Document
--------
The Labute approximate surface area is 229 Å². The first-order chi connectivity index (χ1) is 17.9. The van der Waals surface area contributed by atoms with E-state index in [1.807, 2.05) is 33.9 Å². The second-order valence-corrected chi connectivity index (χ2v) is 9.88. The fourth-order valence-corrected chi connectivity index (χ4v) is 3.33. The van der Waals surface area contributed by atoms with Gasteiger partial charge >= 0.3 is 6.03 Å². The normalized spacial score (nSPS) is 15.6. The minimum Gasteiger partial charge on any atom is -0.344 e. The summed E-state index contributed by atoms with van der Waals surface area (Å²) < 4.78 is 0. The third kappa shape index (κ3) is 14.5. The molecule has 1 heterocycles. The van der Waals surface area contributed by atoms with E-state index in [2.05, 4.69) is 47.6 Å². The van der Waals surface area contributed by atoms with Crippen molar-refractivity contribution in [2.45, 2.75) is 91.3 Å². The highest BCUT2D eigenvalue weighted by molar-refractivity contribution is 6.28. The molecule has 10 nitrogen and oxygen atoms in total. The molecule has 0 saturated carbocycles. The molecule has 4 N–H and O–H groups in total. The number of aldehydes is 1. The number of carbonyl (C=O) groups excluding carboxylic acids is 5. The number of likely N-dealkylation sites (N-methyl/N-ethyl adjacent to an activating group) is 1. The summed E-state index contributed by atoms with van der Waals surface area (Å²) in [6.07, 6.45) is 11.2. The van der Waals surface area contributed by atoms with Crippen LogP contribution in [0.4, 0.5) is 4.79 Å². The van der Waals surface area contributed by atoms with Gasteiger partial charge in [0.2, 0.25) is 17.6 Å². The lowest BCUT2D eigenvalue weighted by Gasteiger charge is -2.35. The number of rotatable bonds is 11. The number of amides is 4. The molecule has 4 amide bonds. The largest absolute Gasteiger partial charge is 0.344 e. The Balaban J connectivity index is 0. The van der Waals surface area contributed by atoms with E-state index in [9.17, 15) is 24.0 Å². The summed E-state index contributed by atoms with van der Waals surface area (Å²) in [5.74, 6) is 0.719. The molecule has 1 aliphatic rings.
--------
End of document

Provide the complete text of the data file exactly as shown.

The Labute approximate surface area is 229 Å². The first-order chi connectivity index (χ1) is 17.9. The van der Waals surface area contributed by atoms with E-state index in [1.807, 2.05) is 33.9 Å². The second-order valence-corrected chi connectivity index (χ2v) is 9.88. The fourth-order valence-corrected chi connectivity index (χ4v) is 3.33. The van der Waals surface area contributed by atoms with Gasteiger partial charge >= 0.3 is 6.03 Å². The normalized spacial score (nSPS) is 15.6. The minimum Gasteiger partial charge on any atom is -0.344 e. The summed E-state index contributed by atoms with van der Waals surface area (Å²) < 4.78 is 0. The third kappa shape index (κ3) is 14.5. The molecule has 1 heterocycles. The van der Waals surface area contributed by atoms with E-state index in [2.05, 4.69) is 47.6 Å². The van der Waals surface area contributed by atoms with Crippen molar-refractivity contribution in [2.45, 2.75) is 91.3 Å². The highest BCUT2D eigenvalue weighted by molar-refractivity contribution is 6.28. The molecule has 10 nitrogen and oxygen atoms in total. The molecule has 0 saturated carbocycles. The molecule has 4 N–H and O–H groups in total. The number of aldehydes is 1. The number of carbonyl (C=O) groups excluding carboxylic acids is 5. The number of likely N-dealkylation sites (N-methyl/N-ethyl adjacent to an activating group) is 1. The summed E-state index contributed by atoms with van der Waals surface area (Å²) in [6.07, 6.45) is 11.2. The van der Waals surface area contributed by atoms with Crippen LogP contribution in [0.4, 0.5) is 4.79 Å². The van der Waals surface area contributed by atoms with Gasteiger partial charge in [0.2, 0.25) is 17.6 Å². The lowest BCUT2D eigenvalue weighted by Gasteiger charge is -2.35. The number of rotatable bonds is 11. The number of amides is 4. The molecule has 4 amide bonds. The largest absolute Gasteiger partial charge is 0.344 e. The Balaban J connectivity index is 0. The van der Waals surface area contributed by atoms with E-state index in [9.17, 15) is 24.0 Å². The summed E-state index contributed by atoms with van der Waals surface area (Å²) in [5.74, 6) is 0.719. The molecule has 1 aliphatic rings.